Otter Tail Ag hires advisory group

By Holly Jessen | October 14, 2010
Posted Oct. 15, 2010

Although a plan to raise $12 million from investors is still on the table, Otter Tail Ag Enterprises LLC has hired Carl Marks Advisory Group LLC to also search for a buyer for the plant. "Their duty is to find the best outcome for the creditors and the company," CEO Anthony Hicks told EPM.

The 55 MMgy plant in Fergus Falls, Minn., filed for Chapter 11 bankruptcy protection in U.S. Federal Court one year ago. This summer, as part of its reorganization plan, the company attempted to raise $12 million through investors. However, it was unable to do so by the deadline, even after a series of extensions. The money that was raised has been returned and the courts gave Otter Tail Ag another extension until a court date of Dec. 2, Hicks said.

On Oct. 12 a U.S. bankruptcy judge in the District of Minnesota signed an order approving employment of Carl Marks as a financial advisor. The order outlines three possible things Carl Marks could do. The company could locate additional investors to raise money for the plant's proposed plan of reorganization or amend that plan. The final option would be locating a buyer to purchase the plant through a bankruptcy auction.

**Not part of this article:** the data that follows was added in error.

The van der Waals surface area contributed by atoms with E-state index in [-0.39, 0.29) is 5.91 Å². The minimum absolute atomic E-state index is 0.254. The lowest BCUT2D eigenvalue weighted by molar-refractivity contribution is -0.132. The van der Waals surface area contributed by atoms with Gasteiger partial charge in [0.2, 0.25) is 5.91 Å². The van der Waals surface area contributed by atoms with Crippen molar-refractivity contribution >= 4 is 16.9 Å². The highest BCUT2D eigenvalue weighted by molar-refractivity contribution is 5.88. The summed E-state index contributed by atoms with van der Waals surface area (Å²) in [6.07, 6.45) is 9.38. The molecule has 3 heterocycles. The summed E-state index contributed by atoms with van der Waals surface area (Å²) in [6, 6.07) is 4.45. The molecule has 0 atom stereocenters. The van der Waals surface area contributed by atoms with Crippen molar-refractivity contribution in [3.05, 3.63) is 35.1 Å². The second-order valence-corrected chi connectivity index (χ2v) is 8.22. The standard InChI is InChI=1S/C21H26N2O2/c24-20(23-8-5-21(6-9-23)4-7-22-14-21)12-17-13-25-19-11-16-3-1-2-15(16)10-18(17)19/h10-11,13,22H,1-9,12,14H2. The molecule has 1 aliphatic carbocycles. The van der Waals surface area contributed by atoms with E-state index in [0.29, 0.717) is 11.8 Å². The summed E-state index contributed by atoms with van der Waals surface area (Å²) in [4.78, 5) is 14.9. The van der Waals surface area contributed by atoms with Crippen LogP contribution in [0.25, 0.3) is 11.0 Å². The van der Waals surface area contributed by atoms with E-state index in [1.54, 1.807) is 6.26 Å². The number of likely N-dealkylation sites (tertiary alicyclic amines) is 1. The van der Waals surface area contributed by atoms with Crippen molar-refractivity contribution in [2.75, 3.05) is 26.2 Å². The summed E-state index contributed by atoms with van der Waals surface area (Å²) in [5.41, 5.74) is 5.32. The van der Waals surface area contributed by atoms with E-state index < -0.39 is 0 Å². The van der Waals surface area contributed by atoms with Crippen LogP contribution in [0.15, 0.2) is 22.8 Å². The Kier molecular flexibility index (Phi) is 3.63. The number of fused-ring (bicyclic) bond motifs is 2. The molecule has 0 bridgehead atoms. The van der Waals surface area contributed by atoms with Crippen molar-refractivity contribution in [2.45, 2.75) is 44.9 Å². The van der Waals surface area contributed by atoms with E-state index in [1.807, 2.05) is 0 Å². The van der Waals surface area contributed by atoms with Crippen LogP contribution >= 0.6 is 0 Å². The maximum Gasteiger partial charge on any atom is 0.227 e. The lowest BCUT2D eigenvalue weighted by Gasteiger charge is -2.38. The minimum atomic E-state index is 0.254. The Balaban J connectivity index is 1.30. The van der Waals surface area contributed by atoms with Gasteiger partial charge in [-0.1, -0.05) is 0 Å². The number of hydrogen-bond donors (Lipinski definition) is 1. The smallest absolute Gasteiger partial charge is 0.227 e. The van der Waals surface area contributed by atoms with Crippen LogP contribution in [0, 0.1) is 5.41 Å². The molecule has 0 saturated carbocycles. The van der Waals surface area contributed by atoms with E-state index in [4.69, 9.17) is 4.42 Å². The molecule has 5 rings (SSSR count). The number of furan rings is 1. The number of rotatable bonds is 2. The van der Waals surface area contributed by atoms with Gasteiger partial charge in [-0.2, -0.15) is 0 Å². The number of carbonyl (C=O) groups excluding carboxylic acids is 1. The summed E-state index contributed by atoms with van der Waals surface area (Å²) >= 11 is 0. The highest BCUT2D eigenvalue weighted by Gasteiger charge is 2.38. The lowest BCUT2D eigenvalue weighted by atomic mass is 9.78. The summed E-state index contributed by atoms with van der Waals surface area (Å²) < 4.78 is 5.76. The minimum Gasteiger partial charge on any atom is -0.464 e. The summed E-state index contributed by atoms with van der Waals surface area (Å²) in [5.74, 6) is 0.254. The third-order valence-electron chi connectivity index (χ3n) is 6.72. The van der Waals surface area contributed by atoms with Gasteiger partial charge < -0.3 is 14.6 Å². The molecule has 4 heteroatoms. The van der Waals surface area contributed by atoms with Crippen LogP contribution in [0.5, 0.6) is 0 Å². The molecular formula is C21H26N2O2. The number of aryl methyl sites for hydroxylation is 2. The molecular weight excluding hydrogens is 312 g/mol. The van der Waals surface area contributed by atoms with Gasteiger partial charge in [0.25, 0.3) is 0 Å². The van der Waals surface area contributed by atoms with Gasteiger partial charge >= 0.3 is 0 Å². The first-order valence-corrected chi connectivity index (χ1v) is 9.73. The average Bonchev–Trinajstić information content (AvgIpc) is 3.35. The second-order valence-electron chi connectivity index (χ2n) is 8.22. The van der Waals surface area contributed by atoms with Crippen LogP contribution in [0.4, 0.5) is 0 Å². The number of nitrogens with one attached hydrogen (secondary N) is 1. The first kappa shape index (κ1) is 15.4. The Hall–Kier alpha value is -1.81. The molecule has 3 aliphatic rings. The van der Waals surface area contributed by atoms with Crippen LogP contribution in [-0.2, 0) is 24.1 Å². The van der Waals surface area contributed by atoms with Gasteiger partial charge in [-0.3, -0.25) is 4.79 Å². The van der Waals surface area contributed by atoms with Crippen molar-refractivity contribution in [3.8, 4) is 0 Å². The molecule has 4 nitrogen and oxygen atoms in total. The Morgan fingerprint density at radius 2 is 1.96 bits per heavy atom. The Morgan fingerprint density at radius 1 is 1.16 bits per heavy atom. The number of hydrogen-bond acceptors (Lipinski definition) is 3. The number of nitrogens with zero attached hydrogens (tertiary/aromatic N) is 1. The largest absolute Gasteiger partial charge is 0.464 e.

Otter Tail Ag has continued to operate as a debtor in possession under the jurisdiction of the bankruptcy court, according to U.S. Securities and Exchange Commission filings. It is limited from doing anything out of the ordinary course of business without approval from the court.

Hicks said the plant was fortunate in that it has been able to continue operating. He also gave plant employees credit for continuing to work despite an unknown future. "Everybody believes it's in the best interest for the creditors to keep the plant operating," he said.

The plant's troubles go back two years, Hicks said. Like all ethanol plants, Otter Tail Ag was hit hard by high-priced corn, declining gas prices and a difficult economic situation. Unlike other plants that were idled, however, the Fergus Falls plant has continued to operate every day and maintained nameplate capacity. "The objective has been through this process of financial distress has been to maintain operations and to keep the jobs in the community," he said.